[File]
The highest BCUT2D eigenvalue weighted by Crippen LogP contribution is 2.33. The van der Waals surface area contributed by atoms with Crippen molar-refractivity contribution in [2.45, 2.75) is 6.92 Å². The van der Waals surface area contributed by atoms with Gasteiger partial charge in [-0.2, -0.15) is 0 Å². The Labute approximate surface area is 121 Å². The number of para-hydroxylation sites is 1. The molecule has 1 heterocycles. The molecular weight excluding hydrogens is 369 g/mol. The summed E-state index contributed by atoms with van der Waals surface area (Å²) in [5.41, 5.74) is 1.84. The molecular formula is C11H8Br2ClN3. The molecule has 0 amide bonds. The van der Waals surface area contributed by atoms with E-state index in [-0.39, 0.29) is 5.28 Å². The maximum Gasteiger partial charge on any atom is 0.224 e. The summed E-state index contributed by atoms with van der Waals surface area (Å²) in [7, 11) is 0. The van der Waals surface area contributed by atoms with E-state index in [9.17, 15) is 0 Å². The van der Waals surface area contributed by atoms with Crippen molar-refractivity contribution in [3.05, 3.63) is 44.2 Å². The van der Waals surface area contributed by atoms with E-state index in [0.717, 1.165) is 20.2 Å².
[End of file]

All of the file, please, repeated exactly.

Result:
The highest BCUT2D eigenvalue weighted by Crippen LogP contribution is 2.33. The van der Waals surface area contributed by atoms with Crippen molar-refractivity contribution in [2.45, 2.75) is 6.92 Å². The van der Waals surface area contributed by atoms with Gasteiger partial charge in [-0.2, -0.15) is 0 Å². The Labute approximate surface area is 121 Å². The number of para-hydroxylation sites is 1. The molecule has 1 heterocycles. The molecular weight excluding hydrogens is 369 g/mol. The summed E-state index contributed by atoms with van der Waals surface area (Å²) in [5.41, 5.74) is 1.84. The molecular formula is C11H8Br2ClN3. The molecule has 0 amide bonds. The van der Waals surface area contributed by atoms with E-state index in [-0.39, 0.29) is 5.28 Å². The maximum Gasteiger partial charge on any atom is 0.224 e. The summed E-state index contributed by atoms with van der Waals surface area (Å²) in [7, 11) is 0. The van der Waals surface area contributed by atoms with E-state index in [9.17, 15) is 0 Å². The van der Waals surface area contributed by atoms with Crippen molar-refractivity contribution in [3.05, 3.63) is 44.2 Å². The van der Waals surface area contributed by atoms with E-state index in [0.717, 1.165) is 20.2 Å².